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  • Chris Bratton - Tech Journalist

Attacks on Healthcare Providers Carried Out by Ransomware Are Growing More Frequent

UAE – Dubai "The State of Ransomware in Healthcare 2022," a new sectoral survey report announced that Sophos, an industry pioneer in next-generation cybersecurity, has been published. The findings show a 94% increase in ransomware attacks against the businesses surveyed in this industry. Sixty-six per cent of healthcare organisations were hacked in 2021, compared to 34 per cent the year before.



According to the survey data, healthcare organisations are improving their response to ransomware attacks. According to the report, 99 per cent of healthcare organisations infected with ransomware could recover at least some of their data after cybercriminals encrypted it during the attacks.


A ransomware attack compromises the computer network of a company. After that, the attacker encrypts data on the web, rendering it unusable and unrecoverable until the victim pays a ransom to obtain the key to decrypt the information.


Before 2018, a ransomware attack could be annoying, but it was rarely fatal. The attack failed to encrypt the entire computer network, so victims were able to restore from backups.


Organisations that were impacted could continue operating while they dealt with the attack. But that is no longer the case. Ransomware has progressed to the point where encryption is often the final piece of a sophisticated and widespread attack on a computer network. To take advantage of settlement payments and make the attack more effective, attackers frequently target backups and either delete or encrypt them before launching the ransomware.

According to what the researchers at Sophos wrote in the report, the challenge posed by ransomware to organisations is continuing to grow.


In the past year, the proportion of healthcare organisations that have been directly impacted by ransomware has nearly doubled. Because of this near-normalisation, healthcare organisations have become better at dealing with the aftermath of an attack. Almost everyone now receives some encrypted data back, and almost three-quarters of them can restore data using backups.


In addition, the authors wrote that the increasingly competitive market for cyber insurance "has driven nearly all healthcare organisations to make changes to their cyber defences to improve their cyber insurance position."


In total, 5,600 IT professionals from around the world were interviewed by Sophos, 381 of whom worked in the healthcare industry. The picture emerges as the industry is increasingly under attack from more sophisticated ransomware, with organisations more likely to pay the ransom despite the ransoms paid on average being the smallest compared to other industries while improving their defences.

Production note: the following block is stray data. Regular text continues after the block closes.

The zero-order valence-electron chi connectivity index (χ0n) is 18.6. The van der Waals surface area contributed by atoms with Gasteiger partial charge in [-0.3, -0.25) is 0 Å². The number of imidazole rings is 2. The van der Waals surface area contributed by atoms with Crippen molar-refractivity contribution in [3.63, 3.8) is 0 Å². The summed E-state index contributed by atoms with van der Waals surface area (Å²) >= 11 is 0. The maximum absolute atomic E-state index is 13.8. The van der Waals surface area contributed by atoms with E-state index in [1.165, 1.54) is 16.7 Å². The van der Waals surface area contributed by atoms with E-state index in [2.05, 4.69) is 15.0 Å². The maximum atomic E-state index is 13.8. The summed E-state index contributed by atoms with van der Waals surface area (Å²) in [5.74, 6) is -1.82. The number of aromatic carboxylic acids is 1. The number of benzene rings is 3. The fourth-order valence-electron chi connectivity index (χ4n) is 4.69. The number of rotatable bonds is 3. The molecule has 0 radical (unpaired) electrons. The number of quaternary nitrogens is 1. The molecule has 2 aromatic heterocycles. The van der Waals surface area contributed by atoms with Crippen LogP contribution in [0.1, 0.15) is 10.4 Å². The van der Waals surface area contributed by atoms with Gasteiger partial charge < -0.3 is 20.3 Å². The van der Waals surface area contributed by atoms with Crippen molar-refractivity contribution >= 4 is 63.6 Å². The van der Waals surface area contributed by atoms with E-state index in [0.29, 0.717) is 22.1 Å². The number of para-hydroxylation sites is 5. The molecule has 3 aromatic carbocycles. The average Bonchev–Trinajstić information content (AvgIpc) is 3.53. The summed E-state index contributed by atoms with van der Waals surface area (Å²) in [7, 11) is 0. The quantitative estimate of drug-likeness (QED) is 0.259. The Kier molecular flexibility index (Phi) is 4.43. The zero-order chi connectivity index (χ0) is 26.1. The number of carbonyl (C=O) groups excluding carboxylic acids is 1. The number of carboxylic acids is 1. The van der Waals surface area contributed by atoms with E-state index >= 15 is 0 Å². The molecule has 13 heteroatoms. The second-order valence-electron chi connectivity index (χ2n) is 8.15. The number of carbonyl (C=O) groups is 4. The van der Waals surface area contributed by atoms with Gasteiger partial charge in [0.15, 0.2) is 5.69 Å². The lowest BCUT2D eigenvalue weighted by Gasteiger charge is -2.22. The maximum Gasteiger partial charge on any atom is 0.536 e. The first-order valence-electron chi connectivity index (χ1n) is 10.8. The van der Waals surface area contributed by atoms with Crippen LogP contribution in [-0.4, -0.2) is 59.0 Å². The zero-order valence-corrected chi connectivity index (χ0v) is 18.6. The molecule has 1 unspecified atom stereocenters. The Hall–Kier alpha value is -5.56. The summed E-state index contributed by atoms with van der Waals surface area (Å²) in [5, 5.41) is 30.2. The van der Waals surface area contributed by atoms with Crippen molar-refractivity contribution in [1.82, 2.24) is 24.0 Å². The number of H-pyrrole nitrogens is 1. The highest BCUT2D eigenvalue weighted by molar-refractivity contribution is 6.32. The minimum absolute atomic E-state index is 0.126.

"Healthcare enterprises have traditionally been behind other sectors that are heavily dependent on IT technologies," Garret Grajek, CEO of security vendor YouAttest, told The Register in an email. "Healthcare enterprises have traditionally been behind other sectors heavily dependent on IT technologies."


In the meantime, other sectors, like the insurance and finance industries, are also under attack. Because these companies' business models are dependent on IT services, attackers target them because they have less-developed security controls than other companies.

The encouraging news is that healthcare organisations are conscious that they are the targets of an assault. According to Grajek, most have cyber insurance and are working to improve their security practices. He added, "the chickens are alert that the fox is circling the hen house."


Sophos' report comes on the heels of FBI Director Christopher Wray's announcement that the agency successfully thwarted a ransomware attack on Boston Children's Hospital a year ago. Wray described the incident as "one of the most despicable cyberattacks I've ever seen," emphasising Iran, China, Russia, and North Korea as cyber threats.


In an email to The Register, Rajiv Pimplaskar, the Chief Executive Officer of the virtual network company Dispersive Holdings, stated that the healthcare sector has been the industry that has been the most affected by data security breaches.

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